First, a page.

Many people visit the national seashore to swim in the ocean and enjoy the pristine beaches. One of the most important things to learn before visiting the park is how to swim safely.
Visit the Swimming page for information on swimming safety. Among other things, the swimming page shows how you can identify and escape rip currents.
Dangerous Sea Life
Jellyfish Most jellyfish found on our beaches are harmless to humans, but people who are allergic to bee or ant stings should exercise extreme caution. Occasionally, winds can wash Portuguese Man-o-wars ashore. Although these are not technically jellyfish, their stings are very painful and potentially dangerous.
Even after the animal is dead, its tentacles can sting. Never touch a jellyfish on the beach. Walk around the jellyfish on the dune side to avoid tentacles between the jellyfish and the water.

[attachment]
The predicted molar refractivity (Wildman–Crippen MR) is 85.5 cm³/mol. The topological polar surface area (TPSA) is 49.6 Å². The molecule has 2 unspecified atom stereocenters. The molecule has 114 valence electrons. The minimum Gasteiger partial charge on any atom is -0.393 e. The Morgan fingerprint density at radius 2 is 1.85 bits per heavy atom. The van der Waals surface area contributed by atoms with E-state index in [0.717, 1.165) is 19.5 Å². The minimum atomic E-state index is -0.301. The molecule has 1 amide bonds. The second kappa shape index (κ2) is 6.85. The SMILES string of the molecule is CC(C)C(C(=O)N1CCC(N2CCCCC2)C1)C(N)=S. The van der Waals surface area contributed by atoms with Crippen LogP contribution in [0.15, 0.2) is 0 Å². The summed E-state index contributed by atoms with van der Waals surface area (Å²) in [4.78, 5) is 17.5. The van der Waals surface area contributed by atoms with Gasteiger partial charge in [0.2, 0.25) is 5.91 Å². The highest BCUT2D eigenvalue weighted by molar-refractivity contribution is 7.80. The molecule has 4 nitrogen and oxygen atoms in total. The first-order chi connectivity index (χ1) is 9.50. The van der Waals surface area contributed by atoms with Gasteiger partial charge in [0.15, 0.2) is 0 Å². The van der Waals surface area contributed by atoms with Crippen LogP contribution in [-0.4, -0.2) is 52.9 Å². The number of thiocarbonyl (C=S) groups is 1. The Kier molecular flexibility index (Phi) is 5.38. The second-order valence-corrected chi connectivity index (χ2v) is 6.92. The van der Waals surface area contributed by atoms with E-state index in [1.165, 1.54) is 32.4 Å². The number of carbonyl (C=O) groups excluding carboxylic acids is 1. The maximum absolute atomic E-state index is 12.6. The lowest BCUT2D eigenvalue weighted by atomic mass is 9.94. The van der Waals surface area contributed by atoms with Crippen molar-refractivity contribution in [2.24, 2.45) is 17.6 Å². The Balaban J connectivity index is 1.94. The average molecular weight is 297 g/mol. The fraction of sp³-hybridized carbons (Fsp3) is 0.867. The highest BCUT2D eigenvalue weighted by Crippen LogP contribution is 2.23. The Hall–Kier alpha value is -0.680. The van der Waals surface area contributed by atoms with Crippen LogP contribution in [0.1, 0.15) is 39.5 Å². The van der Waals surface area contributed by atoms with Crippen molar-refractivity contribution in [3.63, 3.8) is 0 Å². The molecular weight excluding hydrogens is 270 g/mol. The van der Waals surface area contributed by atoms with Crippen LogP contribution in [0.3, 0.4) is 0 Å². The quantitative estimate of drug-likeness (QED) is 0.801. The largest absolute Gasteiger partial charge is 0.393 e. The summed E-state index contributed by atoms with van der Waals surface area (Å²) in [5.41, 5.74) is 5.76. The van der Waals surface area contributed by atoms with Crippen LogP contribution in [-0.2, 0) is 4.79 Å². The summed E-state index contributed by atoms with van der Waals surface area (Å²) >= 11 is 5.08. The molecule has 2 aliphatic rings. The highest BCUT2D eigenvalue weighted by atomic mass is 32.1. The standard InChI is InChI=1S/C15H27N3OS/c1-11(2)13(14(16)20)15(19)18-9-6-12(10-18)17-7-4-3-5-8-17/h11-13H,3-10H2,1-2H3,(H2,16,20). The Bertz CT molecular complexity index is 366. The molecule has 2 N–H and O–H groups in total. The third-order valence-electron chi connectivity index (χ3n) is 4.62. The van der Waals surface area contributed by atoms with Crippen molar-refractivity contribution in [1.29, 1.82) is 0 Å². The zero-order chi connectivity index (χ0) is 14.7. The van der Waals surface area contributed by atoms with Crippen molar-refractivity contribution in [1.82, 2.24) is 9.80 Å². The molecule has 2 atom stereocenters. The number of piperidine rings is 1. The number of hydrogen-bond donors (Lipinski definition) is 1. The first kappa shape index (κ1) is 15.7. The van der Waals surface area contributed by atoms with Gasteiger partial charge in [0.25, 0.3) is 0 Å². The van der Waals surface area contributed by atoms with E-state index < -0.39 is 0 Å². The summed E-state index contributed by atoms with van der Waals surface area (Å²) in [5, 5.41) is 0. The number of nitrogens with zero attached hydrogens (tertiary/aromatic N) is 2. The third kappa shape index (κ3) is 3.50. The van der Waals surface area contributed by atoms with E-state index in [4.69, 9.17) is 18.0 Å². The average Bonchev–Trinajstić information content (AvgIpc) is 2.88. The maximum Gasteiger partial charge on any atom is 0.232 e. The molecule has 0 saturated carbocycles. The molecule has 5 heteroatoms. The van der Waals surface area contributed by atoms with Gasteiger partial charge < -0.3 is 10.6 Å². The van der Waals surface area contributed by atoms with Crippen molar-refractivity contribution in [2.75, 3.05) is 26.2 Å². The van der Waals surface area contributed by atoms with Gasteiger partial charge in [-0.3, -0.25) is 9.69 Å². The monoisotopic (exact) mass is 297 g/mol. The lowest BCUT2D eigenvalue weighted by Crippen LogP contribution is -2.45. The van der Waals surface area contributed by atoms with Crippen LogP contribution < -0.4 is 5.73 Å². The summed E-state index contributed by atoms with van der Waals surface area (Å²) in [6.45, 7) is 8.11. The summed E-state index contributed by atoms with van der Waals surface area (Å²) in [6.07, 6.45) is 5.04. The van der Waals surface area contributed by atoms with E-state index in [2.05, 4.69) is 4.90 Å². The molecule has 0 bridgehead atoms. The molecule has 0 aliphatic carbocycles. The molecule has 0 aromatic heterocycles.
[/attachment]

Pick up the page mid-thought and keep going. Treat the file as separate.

Tentacles should be removed from a sting with a towel, credit card, or another item, but never with bear hands. If the area of the sting is large or if the victim shows signs of an allergic reaction, seek immediate medical attention.
Stingrays The sharp spine at the base of the stingray's tail can deliver a painful wound. Most stings occur when people step on the rays. To avoid this, you should shuffle your feet as you walk in the water.
Stingray wounds should be washed and cleaned. If possible, soak the are in water as hot as can be tolerated for 30 to 90 minutes. Seek medial attention as soon as possible.
Sharks Most people can swim in the ocean their entire lives without ever seeing a shark. To avoid meeting a shark: swim in a group; stay close to shore; don't swim at night, dusk, or dawn; don't wear jewelry or other reflective items; and use caution when swimming in inlets, steep drop-offs, the area between sandbars, and other places with concentrated numbers of fish.